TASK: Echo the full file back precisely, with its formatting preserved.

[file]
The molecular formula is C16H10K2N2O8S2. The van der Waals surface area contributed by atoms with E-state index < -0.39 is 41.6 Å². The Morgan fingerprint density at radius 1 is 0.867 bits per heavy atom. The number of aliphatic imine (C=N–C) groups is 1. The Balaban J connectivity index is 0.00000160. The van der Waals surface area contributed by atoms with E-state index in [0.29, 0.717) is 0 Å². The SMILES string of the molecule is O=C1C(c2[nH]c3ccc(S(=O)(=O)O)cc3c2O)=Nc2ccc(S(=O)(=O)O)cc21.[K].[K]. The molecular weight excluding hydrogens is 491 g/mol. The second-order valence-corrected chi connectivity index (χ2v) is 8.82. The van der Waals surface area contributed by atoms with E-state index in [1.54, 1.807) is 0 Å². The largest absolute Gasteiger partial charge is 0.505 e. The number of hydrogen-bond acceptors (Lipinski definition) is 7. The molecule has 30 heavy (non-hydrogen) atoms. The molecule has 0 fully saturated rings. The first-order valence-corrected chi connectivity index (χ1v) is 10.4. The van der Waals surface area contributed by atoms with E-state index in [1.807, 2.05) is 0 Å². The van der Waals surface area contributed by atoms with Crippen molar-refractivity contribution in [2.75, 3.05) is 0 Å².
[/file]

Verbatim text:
The molecular formula is C16H10K2N2O8S2. The van der Waals surface area contributed by atoms with E-state index < -0.39 is 41.6 Å². The Morgan fingerprint density at radius 1 is 0.867 bits per heavy atom. The number of aliphatic imine (C=N–C) groups is 1. The Balaban J connectivity index is 0.00000160. The van der Waals surface area contributed by atoms with E-state index in [0.29, 0.717) is 0 Å². The SMILES string of the molecule is O=C1C(c2[nH]c3ccc(S(=O)(=O)O)cc3c2O)=Nc2ccc(S(=O)(=O)O)cc21.[K].[K]. The molecular weight excluding hydrogens is 491 g/mol. The second-order valence-corrected chi connectivity index (χ2v) is 8.82. The van der Waals surface area contributed by atoms with E-state index in [1.54, 1.807) is 0 Å². The largest absolute Gasteiger partial charge is 0.505 e. The number of hydrogen-bond acceptors (Lipinski definition) is 7. The molecule has 30 heavy (non-hydrogen) atoms. The molecule has 0 fully saturated rings. The first-order valence-corrected chi connectivity index (χ1v) is 10.4. The van der Waals surface area contributed by atoms with E-state index in [1.807, 2.05) is 0 Å². The van der Waals surface area contributed by atoms with Crippen molar-refractivity contribution in [2.75, 3.05) is 0 Å².